By Mary Anne Hitt

Dominion's coal fired power plant beside the James River at Dutch Gap, Virginia

Dominion’s coal fired power plant beside the James River at Dutch Gap, Virginia

We know the coal industry is getting away with poisoning our waterways nationwide, and a new study of federal data by the Associated Press shows just that. Coal industry chemicals and waste “have tainted hundreds of waterways and groundwater supplies, spoiling private wells, shutting down fishing and rendering streams virtually lifeless.”

And here’s the damning detail: “(B)ecause these contaminants are released gradually and in some cases not tracked or regulated, they attract much less attention than a massive spill such as the recent one in West Virginia.”

Coal-fired power plants are the nation’s biggest water polluters, spewing millions of pounds of toxic metals and other pollutants like arsenic, boron, cadmium, chromium, lead, mercury, and selenium into surface waters each year.

“I watched the coal industry poison our water for years. Now they’re telling us not to drink the water? We’ve been dumping this stuff into unlined ponds and into old mines for years,” he says. “This MCHM was just one of the chemicals we were told was highly toxic but that we dumped into old mine shafts and slurry ponds, and it’s been seeping into the groundwater for years.”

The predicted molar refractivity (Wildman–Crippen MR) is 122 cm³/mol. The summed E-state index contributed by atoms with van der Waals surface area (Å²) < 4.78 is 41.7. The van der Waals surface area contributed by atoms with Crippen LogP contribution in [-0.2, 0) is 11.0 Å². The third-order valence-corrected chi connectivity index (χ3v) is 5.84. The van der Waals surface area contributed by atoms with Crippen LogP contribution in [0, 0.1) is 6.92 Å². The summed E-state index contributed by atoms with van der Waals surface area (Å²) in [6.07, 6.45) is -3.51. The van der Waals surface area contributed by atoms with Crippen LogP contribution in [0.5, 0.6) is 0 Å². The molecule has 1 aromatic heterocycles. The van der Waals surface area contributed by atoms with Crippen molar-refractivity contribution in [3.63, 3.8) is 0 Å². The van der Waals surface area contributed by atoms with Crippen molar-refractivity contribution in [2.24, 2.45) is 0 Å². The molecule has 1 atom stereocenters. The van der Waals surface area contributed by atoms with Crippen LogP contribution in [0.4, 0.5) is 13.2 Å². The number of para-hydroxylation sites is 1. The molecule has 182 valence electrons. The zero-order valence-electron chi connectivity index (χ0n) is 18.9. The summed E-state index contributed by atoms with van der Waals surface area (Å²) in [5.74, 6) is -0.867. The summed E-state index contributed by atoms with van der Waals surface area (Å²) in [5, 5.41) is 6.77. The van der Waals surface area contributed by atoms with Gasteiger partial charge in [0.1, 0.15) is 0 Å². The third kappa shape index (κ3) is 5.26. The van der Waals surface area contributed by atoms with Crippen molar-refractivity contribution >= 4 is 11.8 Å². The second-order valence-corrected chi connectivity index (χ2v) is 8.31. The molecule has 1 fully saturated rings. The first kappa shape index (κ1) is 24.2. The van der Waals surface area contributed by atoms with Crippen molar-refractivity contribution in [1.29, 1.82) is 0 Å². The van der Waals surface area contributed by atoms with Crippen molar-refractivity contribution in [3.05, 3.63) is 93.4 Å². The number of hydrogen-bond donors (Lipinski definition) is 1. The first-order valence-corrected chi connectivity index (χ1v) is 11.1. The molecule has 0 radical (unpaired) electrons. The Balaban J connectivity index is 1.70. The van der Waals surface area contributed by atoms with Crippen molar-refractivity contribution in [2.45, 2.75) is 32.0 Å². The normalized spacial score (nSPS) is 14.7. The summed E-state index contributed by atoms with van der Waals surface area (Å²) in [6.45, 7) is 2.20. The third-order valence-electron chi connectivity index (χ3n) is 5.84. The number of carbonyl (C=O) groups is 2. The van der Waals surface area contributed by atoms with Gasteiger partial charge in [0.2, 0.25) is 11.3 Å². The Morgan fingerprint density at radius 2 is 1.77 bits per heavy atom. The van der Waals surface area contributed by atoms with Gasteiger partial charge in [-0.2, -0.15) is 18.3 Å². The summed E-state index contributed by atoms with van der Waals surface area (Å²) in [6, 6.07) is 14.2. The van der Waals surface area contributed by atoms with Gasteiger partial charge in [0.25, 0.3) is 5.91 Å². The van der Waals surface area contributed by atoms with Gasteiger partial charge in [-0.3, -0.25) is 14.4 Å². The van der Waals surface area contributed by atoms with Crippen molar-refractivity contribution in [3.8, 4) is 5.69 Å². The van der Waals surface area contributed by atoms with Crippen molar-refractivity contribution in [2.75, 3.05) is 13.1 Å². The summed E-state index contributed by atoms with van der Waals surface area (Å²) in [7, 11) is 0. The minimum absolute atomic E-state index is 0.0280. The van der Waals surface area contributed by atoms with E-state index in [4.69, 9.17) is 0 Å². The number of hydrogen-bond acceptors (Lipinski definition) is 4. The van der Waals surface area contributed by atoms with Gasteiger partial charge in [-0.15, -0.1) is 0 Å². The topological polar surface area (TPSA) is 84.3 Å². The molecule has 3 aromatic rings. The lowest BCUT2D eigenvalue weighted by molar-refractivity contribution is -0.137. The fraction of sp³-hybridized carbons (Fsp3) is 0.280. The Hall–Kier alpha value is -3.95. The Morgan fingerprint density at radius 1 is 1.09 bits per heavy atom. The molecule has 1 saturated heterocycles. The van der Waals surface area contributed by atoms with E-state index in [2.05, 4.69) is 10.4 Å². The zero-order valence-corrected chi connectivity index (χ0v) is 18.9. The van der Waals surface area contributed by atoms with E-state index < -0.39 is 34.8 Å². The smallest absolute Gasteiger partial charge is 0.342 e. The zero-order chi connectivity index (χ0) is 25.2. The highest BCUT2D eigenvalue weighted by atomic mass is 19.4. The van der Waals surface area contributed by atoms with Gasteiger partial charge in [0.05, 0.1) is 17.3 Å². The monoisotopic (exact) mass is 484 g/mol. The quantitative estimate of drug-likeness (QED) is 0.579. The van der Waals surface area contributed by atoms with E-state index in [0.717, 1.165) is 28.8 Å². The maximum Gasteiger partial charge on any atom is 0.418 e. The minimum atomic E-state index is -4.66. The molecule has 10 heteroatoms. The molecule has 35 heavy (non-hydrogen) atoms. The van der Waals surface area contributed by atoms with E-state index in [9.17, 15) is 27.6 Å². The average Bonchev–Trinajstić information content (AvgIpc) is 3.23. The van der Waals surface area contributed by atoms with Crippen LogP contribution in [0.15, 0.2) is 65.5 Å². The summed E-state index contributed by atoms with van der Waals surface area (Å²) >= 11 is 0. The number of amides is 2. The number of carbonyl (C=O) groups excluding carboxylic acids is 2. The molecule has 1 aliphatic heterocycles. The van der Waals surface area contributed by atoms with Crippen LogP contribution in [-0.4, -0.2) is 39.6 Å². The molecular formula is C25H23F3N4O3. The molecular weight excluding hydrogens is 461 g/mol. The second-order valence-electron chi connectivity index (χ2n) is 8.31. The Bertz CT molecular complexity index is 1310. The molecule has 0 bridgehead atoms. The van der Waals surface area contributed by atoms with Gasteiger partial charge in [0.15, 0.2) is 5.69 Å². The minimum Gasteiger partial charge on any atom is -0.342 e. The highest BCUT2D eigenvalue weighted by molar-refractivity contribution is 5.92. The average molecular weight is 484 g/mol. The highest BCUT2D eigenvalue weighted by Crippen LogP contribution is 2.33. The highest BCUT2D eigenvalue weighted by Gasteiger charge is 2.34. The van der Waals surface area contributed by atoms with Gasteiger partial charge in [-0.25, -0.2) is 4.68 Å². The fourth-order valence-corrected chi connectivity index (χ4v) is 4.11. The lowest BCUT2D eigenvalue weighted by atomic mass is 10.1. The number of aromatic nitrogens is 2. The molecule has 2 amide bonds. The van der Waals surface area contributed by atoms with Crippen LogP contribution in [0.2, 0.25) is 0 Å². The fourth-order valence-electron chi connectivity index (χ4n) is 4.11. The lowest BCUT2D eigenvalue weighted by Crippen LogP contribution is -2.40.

Beyond West Virginia, need another example of how close to home this contamination can be? Duke Energy’s coal ash pollution is contaminating North Carolina’s Mountain Island Lake – a drinking water source for more than 750,000 people in the greater Charlotte area.

Additionally, Duke Energy’s coal ash pollution from one coal plant in North Carolina kills 900,000 fish every year in Sutton Lake — and that’s just how it affects the fish!

In West Virginia, parents are wondering if they can let their kids drink the water, pregnant women are being told to drink bottled water — and we don’t even know yet the full effects of these leaked chemicals on the land and aquatic wildlife.

How much longer will we let the coal industry play fast and loose with our water? From coal processing chemicals, to the toxics scrubbed while burning coal, to the coal ash left behind – the industry is poisoning an element necessary for all life: water. It’s time to close these water pollution loopholes once and for all.